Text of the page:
Proteins typically interact with other proteins to exert a specific cellular function. Identifying interaction partners therefore provides direct insights into protein function and can reveal disease mechanisms. We are using quantitative mass spectrometry and to analyze protein-protein interactions (Paul et al., 2011). This approach has two unique advantages. First, accurate quantification allows us to distinguish specific interaction partners from background contaminants with very high confidence. Second, quantification reveals how interactions change in response to perturbation. We are using this method to study how disease-associated mutations and cell signaling events affect protein-protein interactions. We are also investigating how cellular interaction partners of influenza A virus proteins differ between strains with different pathogenic potential.
Cell culture-based experiments cannot recapitulate all of the complex interactions among different cell types and tissues that occur in vivo. Small animal models such as worms and fruit flies are attractive alternatives that are extensively used in many areas of biomedical research, especially in genetics and development. We have extended the SILAC technology to Caenorhabditis elegans (collaboration with the lab of Nikolaus Rajewsky) and Drosophila melanogaster (Sury et al., 2010; Grun et al., 2014). Currently, we are using these models to study protein-protein interactions in vivo.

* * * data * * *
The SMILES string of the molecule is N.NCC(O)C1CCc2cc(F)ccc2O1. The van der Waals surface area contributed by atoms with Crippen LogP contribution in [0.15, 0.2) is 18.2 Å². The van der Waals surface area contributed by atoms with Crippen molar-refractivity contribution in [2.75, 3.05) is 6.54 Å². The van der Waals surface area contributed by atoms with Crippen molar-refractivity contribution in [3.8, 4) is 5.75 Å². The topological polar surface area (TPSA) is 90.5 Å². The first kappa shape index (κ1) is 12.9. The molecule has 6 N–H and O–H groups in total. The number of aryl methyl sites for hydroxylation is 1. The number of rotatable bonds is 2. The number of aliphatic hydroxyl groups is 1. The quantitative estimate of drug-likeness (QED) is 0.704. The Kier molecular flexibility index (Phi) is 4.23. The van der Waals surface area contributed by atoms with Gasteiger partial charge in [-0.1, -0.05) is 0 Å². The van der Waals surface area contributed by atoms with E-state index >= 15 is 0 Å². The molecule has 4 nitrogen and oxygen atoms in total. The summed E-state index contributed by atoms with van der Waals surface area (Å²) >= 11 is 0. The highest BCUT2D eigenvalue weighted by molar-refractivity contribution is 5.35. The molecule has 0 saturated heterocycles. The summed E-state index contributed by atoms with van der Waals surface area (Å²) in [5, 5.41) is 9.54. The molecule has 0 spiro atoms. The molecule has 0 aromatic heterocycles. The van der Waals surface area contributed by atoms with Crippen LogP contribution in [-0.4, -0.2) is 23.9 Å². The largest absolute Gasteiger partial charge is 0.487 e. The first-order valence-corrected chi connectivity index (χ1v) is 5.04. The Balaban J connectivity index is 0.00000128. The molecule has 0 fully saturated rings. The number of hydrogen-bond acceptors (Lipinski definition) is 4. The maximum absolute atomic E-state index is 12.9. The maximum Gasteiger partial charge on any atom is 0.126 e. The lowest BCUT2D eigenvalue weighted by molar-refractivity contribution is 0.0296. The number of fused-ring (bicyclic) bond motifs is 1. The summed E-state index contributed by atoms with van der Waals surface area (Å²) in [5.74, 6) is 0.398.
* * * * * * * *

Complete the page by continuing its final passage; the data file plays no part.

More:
High performance liquid chromatography combined with tandem mass spectrometry (LC-MS/MS) can rapidly identify many proteins in complex biological samples. Recently, quantitative methods have been developed which make it possible to obtain precise functional information and to monitor temporal changes in the proteome by MS. In one approach, named SILAC (for stable-isotope labeling with amino acids in cell culture), cells are differentially labeled by cultivating them in the presence of either normal or a heavy isotope–substituted amino acid, such as 13C-labeled arginine. Metabolic incorporation of the amino acids into the proteins results in a mass shift of the corresponding peptides. Due to their mass difference, pairs of chemically identical peptides of different stable-isotope composition can be distinguished in a mass spectrometer. The ratio of intensities for such peptide pairs accurately reflects the abundance ratio for the two proteins. Quantitative proteomics with SILAC has emerged as a very powerful approach to investigate signaling processes. We are using this technology as our central tool to address several challenging questions in cell signaling.
Our lab is equipped with the latest instrumentation for high end mass spectrometry. We have three hybrid quadrupole-Orbitrap mass spectrometer (Thermo Fisher):
These instruments combine excellent mass accuracy with a high dynamic range, fast sequencing speed and high sensitivity. Peptide separation is performed on-line by nanoflow liquid chromatography using Easy nLC-1200 systems. Our proteomics pipeline is completed by hard- and software for efficient data processing such as aserver (Matrixscience) and (Juergen Cox, Matthias Mann lab, Max-Planck-Institute of Biochemistry). In addition, we have a fully equipped molecular cell biology lab for all kinds of biological experiments.